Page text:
You may laugh, you might cry. And if you’re anything like Kyle, you’ll start to weep uncontrollably when you see what the most legendary Bond’s career has become. Write this one off. Please.
Lissa’s Rating: Y’know, scientists are rarely actually taken hostage. Our lives are much more boring than that.
Lissa’s Review: I’m not much into traditional superheroes. I find Superman a bore and Batman doesn’t do much for me. Not overly crazy about Spider-Man, either. Maybe it’s just that the lack of creativity in their names bugs me, but I don’t think that’s it. I think my problem is I’m not into the lone hero. When I want superhero types, I’m immediately drawn to the Wonder Twins. The League of Justice. And above all, the X-Men.
I think what I love is the group dynamics. I love seeing the deep friendships, the more-than (or other-than) friendships, the rivalries, the people who don’t really like each other… I mean, my favorite dynamic of the X-Men is Cyclops and Wolverine. The more complicated and messy the interpersonal relationships get, the more I like it. So League of Extraordinary Gentlemen should be right up my alley, right?
Well, okay, right. I wanted to see this movie in theaters, and was really put off by the bad reviews. So I didn’t watch it until one night when Duckie was traveling. And there were things about it that I absolutely, positively LOVED. The sets and costumes kind of go unsaid, but I loved the potential dynamics between the group. I loved that none of these people were actually good, and they all had truly dark secrets lingering in their past and threatening their future.
Thing is, I think I would have enjoyed it more in the comic bo— er, graphic novels that the movie was based on.
League of Extraordinary Gentlemen is about just that: seven figures — most of whom are from literature — who are playing the superhero game and trying to save the world. For some inexplicable reason that I never figured out, they’re led by Allan Quatermain, played by Sean Connery. (For the record, I could just close my eyes and listen to Mr. Connery talk for a while and it would be quite worthwhile.) The other gentlemen include Dr. Jekyll (Jason Flemyng), Captain Nemo (Naseeruddin Shah), Rodney Skinner (Tony Curran), Dorian Gray (Stuart Townsend), Mina Harker (Peta Wilson) and for some strange reason, Tom Sawyer (Shane West). It’s an interesting group to put together (although I’ve yet to figure out why Tom Sawyer was included), especially since none of these heroes is really all that much of a hero.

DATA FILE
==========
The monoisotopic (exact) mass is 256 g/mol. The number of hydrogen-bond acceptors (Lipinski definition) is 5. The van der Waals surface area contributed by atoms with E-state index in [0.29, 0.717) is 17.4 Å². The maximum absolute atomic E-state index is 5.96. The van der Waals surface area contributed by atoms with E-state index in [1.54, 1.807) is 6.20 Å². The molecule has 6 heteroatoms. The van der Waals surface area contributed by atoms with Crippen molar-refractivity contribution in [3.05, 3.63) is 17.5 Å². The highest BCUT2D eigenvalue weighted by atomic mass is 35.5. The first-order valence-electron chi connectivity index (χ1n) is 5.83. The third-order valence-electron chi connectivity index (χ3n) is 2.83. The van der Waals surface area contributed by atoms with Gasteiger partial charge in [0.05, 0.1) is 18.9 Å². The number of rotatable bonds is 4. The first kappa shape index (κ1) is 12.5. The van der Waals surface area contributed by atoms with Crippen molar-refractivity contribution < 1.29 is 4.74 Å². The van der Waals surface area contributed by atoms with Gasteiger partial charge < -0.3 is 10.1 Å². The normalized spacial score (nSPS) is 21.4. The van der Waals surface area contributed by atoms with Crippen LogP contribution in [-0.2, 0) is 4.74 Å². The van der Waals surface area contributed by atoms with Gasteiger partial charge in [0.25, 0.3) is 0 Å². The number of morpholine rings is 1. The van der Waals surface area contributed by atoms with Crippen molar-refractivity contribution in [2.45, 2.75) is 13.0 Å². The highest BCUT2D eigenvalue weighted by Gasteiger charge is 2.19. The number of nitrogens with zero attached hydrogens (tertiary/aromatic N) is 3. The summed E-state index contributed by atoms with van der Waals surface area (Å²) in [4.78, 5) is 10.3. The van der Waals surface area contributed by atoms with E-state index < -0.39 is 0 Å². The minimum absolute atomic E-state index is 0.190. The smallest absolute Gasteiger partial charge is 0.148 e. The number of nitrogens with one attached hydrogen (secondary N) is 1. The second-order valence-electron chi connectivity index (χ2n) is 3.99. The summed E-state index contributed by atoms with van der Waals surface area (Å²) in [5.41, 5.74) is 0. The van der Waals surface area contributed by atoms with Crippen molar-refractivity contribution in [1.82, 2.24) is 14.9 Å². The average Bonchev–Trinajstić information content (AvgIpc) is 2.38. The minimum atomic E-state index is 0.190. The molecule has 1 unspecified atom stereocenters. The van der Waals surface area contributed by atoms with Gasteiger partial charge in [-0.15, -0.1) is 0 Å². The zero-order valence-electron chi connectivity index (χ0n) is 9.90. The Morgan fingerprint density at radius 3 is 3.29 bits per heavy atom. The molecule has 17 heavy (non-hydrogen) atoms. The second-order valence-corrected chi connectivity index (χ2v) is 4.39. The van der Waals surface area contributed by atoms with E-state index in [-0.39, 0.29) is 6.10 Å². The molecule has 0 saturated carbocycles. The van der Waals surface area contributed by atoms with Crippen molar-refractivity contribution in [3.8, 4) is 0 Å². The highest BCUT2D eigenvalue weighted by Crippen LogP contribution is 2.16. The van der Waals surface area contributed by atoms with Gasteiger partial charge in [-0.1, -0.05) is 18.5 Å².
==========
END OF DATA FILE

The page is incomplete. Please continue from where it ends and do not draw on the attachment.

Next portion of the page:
Too bad they had to talk.
The plot is pretty basic. Stop the bad guy, stop the World War. Not much more complicated than the Nazis are after the Ark for world domination. So you can’t say such a simplistic plot ruined the movie. But the dialogue… oh, the dialogue….
I’m really not sure there’s much more I can say about that. I really can’t. Besides, Justin and Poolman have said it all. But I do have to put in one dig… since when do deep literary characters all put their hands in the center of a circle? Especially when they’ve been on the verge of killing each other the entire movie?
I do have two special rants though that Poolman and Justin didn’t address, so buckle in.